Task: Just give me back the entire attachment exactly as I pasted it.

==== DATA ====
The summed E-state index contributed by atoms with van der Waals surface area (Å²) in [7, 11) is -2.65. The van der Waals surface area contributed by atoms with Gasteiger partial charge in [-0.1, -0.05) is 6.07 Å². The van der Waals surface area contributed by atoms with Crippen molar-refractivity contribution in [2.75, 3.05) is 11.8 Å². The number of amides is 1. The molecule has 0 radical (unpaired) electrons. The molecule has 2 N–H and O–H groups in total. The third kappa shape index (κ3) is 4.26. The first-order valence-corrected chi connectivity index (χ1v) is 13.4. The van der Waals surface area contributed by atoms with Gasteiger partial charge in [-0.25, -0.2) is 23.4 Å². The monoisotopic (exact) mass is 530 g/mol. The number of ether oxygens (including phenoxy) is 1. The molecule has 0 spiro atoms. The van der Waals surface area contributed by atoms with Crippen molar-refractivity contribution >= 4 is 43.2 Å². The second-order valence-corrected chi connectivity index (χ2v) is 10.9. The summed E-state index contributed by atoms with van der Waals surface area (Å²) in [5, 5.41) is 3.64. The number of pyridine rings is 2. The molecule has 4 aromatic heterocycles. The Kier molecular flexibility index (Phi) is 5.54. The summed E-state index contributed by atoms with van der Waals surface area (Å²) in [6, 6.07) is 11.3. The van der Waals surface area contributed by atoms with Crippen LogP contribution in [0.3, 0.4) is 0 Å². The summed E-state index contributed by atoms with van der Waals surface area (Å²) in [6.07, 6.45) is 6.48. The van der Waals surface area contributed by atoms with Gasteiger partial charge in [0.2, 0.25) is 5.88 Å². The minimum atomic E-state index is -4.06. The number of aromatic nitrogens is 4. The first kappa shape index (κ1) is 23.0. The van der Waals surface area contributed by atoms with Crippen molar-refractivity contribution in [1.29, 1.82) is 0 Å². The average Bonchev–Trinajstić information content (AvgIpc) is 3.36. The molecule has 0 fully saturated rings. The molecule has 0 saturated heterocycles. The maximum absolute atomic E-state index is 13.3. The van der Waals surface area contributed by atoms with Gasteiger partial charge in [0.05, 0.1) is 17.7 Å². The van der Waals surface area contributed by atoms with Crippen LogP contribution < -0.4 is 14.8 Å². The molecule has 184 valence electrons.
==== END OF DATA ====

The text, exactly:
The summed E-state index contributed by atoms with van der Waals surface area (Å²) in [7, 11) is -2.65. The van der Waals surface area contributed by atoms with Gasteiger partial charge in [-0.1, -0.05) is 6.07 Å². The van der Waals surface area contributed by atoms with Crippen molar-refractivity contribution in [2.75, 3.05) is 11.8 Å². The number of amides is 1. The molecule has 0 radical (unpaired) electrons. The molecule has 2 N–H and O–H groups in total. The third kappa shape index (κ3) is 4.26. The first-order valence-corrected chi connectivity index (χ1v) is 13.4. The van der Waals surface area contributed by atoms with Gasteiger partial charge in [-0.25, -0.2) is 23.4 Å². The monoisotopic (exact) mass is 530 g/mol. The number of ether oxygens (including phenoxy) is 1. The molecule has 0 spiro atoms. The van der Waals surface area contributed by atoms with Crippen molar-refractivity contribution >= 4 is 43.2 Å². The second-order valence-corrected chi connectivity index (χ2v) is 10.9. The summed E-state index contributed by atoms with van der Waals surface area (Å²) in [5, 5.41) is 3.64. The number of pyridine rings is 2. The molecule has 4 aromatic heterocycles. The Kier molecular flexibility index (Phi) is 5.54. The summed E-state index contributed by atoms with van der Waals surface area (Å²) in [6, 6.07) is 11.3. The van der Waals surface area contributed by atoms with Crippen LogP contribution in [0.3, 0.4) is 0 Å². The summed E-state index contributed by atoms with van der Waals surface area (Å²) in [6.07, 6.45) is 6.48. The van der Waals surface area contributed by atoms with Gasteiger partial charge in [0.2, 0.25) is 5.88 Å². The minimum atomic E-state index is -4.06. The number of aromatic nitrogens is 4. The first kappa shape index (κ1) is 23.0. The van der Waals surface area contributed by atoms with Crippen molar-refractivity contribution in [1.29, 1.82) is 0 Å². The average Bonchev–Trinajstić information content (AvgIpc) is 3.36. The molecule has 0 fully saturated rings. The molecule has 0 saturated heterocycles. The maximum absolute atomic E-state index is 13.3. The van der Waals surface area contributed by atoms with Gasteiger partial charge in [0.05, 0.1) is 17.7 Å². The van der Waals surface area contributed by atoms with Crippen LogP contribution < -0.4 is 14.8 Å². The molecule has 184 valence electrons.